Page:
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CPMC launches regular updates on virus status at medical center

by WILL LANGHORNE
The Western News | September 24, 2021 7:00 AM

Cabinet Peaks Medical Center began releasing updates on the number of patients hospitalized with COVID-19 earlier this week after a group of more than 50 local health care providers and residents urged administrators to keep the community abreast of the state of the virus at the hospital.

Staff released the update in a Facebook post on Sept. 20. The report showed five people hospitalized locally for the virus, four of whom were unvaccinated.

With Lincoln County in the grips of its worst coronavirus outbreak yet, the signers of a Sept. 15 letter to Cabinet Peaks top management suggested that briefings from the hospital could encourage residents to get vaccines, wear masks and socially distance.

“We all need to be open to new ways to educate a population who seems to be entrenched in misinformation,” the letter reads.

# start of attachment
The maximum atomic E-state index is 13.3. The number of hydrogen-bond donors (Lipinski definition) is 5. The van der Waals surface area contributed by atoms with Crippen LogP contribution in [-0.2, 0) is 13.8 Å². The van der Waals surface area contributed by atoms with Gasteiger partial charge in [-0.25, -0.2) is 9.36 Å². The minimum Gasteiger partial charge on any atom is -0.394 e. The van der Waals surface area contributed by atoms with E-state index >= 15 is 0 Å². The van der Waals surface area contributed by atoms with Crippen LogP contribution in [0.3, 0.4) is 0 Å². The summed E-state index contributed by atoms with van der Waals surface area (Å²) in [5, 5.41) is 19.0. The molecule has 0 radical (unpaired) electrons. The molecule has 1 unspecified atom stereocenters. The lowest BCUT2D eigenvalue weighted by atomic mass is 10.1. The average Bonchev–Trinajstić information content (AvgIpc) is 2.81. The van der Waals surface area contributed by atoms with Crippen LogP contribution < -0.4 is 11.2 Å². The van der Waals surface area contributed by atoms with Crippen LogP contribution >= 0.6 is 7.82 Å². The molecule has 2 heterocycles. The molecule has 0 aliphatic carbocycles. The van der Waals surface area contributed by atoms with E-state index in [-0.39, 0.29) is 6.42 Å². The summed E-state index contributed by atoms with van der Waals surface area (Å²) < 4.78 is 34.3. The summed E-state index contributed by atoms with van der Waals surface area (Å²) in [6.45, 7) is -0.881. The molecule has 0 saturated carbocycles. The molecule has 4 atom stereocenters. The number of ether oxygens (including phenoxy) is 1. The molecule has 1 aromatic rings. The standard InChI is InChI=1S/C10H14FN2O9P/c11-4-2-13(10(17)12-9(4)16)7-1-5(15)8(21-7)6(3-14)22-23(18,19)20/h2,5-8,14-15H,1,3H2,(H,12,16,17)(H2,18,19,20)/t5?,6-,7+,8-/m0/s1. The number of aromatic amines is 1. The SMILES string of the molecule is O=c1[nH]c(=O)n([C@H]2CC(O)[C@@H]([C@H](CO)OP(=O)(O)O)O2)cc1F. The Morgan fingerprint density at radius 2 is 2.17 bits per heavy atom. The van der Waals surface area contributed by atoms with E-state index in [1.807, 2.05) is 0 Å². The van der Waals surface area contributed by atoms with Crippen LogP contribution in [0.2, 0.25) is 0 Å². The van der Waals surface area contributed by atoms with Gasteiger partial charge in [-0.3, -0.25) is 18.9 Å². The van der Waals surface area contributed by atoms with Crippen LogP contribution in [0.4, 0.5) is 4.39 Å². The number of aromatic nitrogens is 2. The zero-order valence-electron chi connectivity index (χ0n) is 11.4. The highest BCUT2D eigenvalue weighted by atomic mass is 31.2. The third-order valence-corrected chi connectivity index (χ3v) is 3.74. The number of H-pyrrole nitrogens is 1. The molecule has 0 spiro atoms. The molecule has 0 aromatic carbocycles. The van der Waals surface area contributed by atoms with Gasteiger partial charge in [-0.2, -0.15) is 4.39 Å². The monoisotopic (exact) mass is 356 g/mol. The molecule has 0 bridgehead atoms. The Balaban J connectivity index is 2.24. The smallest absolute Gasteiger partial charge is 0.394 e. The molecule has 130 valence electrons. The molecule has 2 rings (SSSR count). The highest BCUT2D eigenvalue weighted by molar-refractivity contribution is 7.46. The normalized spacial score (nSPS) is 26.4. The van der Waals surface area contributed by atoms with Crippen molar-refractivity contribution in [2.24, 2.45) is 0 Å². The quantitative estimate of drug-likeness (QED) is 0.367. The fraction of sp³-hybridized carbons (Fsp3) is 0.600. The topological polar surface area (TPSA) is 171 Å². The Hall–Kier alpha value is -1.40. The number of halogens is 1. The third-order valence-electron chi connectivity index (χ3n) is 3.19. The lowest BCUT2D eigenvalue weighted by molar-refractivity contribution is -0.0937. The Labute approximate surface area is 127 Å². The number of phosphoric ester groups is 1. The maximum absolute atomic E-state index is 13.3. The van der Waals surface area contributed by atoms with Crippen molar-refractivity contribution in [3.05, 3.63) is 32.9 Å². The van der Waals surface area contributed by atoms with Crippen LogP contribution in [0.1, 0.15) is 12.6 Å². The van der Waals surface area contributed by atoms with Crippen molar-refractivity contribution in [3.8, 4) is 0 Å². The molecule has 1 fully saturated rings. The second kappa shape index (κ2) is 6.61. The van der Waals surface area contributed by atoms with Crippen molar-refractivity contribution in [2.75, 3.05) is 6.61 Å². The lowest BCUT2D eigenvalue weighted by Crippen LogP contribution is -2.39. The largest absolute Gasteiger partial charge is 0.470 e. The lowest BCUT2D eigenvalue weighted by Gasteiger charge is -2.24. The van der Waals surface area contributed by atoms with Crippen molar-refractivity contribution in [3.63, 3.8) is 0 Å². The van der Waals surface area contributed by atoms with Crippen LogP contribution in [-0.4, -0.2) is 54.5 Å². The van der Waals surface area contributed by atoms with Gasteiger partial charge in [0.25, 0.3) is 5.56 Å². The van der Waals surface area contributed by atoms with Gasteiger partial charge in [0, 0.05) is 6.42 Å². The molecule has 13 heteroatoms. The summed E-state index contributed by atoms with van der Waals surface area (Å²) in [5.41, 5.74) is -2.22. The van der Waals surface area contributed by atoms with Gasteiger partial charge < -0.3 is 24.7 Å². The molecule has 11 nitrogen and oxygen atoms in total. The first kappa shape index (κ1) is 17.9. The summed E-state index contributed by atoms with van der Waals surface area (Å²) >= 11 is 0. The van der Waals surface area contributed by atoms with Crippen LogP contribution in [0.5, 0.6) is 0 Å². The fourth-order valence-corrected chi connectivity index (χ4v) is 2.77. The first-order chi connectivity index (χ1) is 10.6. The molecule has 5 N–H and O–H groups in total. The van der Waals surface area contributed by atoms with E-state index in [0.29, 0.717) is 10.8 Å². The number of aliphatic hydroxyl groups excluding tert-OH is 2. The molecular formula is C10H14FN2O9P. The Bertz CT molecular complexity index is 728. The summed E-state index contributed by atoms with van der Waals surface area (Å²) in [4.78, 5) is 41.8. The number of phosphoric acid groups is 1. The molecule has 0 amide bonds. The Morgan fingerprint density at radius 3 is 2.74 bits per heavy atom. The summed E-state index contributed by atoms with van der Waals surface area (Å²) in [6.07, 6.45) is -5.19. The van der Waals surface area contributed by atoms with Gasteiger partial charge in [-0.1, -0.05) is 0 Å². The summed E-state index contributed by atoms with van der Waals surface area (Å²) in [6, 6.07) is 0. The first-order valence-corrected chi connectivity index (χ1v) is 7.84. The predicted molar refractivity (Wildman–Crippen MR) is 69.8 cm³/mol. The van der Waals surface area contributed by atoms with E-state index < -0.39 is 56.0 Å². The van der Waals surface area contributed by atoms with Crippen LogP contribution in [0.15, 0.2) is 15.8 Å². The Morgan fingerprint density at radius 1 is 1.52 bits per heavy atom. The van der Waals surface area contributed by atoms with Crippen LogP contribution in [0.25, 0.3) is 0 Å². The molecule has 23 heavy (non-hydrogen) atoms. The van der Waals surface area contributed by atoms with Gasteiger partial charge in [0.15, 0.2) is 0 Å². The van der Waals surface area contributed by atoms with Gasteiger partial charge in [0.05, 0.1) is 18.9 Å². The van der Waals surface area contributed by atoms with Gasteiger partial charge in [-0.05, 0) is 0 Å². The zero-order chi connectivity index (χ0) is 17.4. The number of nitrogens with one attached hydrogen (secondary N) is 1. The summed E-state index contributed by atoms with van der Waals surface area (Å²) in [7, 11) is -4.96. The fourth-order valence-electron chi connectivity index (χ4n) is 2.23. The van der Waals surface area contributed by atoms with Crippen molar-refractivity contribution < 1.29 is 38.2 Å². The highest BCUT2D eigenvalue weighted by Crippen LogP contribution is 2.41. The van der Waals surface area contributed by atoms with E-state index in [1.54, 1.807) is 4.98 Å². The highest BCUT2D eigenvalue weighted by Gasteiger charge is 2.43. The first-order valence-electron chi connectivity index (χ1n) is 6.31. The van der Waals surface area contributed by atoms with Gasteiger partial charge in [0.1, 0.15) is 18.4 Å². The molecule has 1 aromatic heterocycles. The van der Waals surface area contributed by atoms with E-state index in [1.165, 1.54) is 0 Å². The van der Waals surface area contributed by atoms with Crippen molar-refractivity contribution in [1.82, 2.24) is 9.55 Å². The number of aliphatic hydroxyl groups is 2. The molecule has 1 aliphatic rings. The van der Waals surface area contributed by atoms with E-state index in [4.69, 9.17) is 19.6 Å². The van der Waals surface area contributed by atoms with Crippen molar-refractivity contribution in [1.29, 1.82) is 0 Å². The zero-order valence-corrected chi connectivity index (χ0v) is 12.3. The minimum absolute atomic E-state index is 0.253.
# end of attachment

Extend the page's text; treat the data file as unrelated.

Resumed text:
Signers pointed to a graphic published each week by Logan Health in Flathead County as a model for Cabinet Peaks. In addition to showing the number of COVID-19 patients who are hospitalized, the briefings from the Kalispell-based hospital include the number of patients in intensive care unit beds and on ventilators. The graphics also show how many patients are vaccinated and unvaccinated in each category.

The letter to Cabinet Peaks officials suggests the Libby hospital could also publish the number of coronavirus transports by vaccination status. Signers noted that since Cabinet Peaks is small and depends on transports to regional hospitals it would be important to provide updates on this statistic.

A few of the signers have expertise in analysis, graphic design and information technology. They volunteered to produce and maintain a graphic for the hospital, according to the letter.

“This is what responsible community hospitals do. Let’s add CPMC to the long list of hospitals already doing this,” the letter reads.

Karen Wickersham, who recently lost her uncle Earl Stanley during a coronavirus outbreak at the Libby Care Center, helped gather signatures and sent the letter. Wickersham said that had more employees at the local nursing home been vaccinated, her uncle might still be alive.

“He was vaccinated but was infected by others who chose not to be. The cost was his life,” she said Sept. 16.